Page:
Thursday, January 29, 2015

Bigger ships for Zim and fuel woes

Zim has announced they are dropping their Asia Europe service in the face of competition from  the mega ships operated by consortia of major shipping lines. Unable to match the per box rate of 16,000 TEU+ ships, they will concentrate on their other services, two of which call in Halifax. One advantage Zim will now have is the availability of ships displaced by the mega ships. Zim will have the choice of many such ships in the 6,000 to 8,000 TEU range at competitive rates, but they may not come to Halifax. What we are beginning to see are ships that have been displaced by the 6,000 to 8,000 TEU ships. It is the trickle down theory at work. The ships may not seem at first to be Zim ships, since they will be chartered, maybe short term, and will have come off other charters, with different colours and non-Zim names.

One such arrival today is Dolphin II  the former CMA CGM Dolphin, now flying the Panamanian flag and operated by Technomar Shipping Inc. The 54,309 grt ship was built in 2007 by Hyundai Samho and carries 5078 TEU (including 330 reefers). It was owned by CMA CGM until 2010 when it was acquired by Technomar and chartered back to CMA CGM until early 2013. Zim and CMA CGM have an arrangement, so the ship may well be still under CMA CGM contract.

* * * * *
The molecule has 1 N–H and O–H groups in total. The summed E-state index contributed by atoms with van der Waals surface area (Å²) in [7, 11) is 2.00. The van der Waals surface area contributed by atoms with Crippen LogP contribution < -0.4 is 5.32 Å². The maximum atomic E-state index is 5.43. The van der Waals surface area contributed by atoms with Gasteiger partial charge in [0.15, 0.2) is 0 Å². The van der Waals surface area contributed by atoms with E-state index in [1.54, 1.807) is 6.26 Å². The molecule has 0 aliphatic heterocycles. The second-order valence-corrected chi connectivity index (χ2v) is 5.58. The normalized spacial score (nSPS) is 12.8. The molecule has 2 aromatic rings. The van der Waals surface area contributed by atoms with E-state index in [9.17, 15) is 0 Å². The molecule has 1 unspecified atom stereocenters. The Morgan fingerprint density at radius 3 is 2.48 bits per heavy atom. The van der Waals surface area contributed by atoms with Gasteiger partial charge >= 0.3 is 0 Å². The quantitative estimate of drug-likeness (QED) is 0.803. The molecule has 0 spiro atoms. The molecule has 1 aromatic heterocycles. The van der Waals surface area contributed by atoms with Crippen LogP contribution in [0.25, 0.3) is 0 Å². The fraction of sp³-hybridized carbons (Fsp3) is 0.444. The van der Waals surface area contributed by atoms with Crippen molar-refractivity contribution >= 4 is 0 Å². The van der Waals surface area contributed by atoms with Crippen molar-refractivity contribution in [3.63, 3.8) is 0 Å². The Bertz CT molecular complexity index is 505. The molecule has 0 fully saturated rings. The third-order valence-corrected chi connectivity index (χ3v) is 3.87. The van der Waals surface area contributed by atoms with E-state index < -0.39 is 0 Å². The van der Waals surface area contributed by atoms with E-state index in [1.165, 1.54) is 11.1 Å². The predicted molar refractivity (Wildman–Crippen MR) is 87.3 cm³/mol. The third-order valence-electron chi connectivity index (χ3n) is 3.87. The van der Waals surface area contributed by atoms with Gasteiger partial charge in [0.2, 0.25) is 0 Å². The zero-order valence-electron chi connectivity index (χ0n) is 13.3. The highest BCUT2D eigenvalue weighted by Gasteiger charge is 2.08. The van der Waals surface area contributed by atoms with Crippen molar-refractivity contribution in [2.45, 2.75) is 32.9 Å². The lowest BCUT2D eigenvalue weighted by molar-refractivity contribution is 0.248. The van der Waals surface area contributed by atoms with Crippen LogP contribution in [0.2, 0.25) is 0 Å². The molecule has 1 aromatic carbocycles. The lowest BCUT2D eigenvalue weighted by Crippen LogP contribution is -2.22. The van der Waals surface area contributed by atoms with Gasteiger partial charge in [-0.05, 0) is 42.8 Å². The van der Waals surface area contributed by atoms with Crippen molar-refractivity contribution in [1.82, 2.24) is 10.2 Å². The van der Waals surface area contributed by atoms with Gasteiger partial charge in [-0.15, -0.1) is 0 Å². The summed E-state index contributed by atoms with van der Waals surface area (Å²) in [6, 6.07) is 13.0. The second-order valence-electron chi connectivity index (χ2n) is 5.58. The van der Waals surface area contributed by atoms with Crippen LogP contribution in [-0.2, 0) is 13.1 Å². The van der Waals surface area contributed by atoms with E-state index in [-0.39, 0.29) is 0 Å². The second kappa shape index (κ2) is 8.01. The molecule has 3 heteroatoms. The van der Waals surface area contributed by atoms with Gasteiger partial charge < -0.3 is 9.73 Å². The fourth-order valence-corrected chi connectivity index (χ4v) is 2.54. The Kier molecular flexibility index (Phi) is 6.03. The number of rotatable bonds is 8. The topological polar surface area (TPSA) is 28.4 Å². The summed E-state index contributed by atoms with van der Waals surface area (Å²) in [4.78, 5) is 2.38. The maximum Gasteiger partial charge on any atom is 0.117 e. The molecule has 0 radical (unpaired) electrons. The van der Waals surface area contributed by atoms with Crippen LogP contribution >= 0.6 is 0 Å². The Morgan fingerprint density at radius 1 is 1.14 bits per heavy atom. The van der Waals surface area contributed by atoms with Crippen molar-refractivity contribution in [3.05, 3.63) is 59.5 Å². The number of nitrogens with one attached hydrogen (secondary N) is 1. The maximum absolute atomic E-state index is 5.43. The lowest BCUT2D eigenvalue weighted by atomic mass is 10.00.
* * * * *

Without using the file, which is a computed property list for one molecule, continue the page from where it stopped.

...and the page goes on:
Dolphin II arrives with almost solely Zim containers on deck.

 As the ship swung into the sun there could be little doubt about its former operators.

Smaller Zim ships will also be displaced in time, such as today's earlier arrival Zim Texas. Built in 2011 by Jiangsu Zijiang Shipyard it is a 40,542 grt ship that can carry 4256 TEU. It arrived in Halifax for the first time July 21, 2011, and was then a brand new ship. Although it flies the Marshal Islands flag, it is owned by a company incorporated in the Isle of Man, but its technical management is by Rickmers Ship Management of Singapore.

 It was a few minutes late getting away, and its berth was taken immediately by Dolphin II. Once outside the pilot station, but still in the Halifax VTS zone the ship announced a main engine breakdown and advised that it would be drifting in place for "one hour" - which stretched into about 2.5 hours - before the engine could be repaired.

The ship is bound for New York, and will no doubt be closely monitored under the new regime, wherein low sulphur fuels are now required. We can expect many more of these engine failures due to fuel issues, and ships will be drifting around or calling in tugs all along the coasts.The reliability of engines built for heavy fuel will be key to this problem. .


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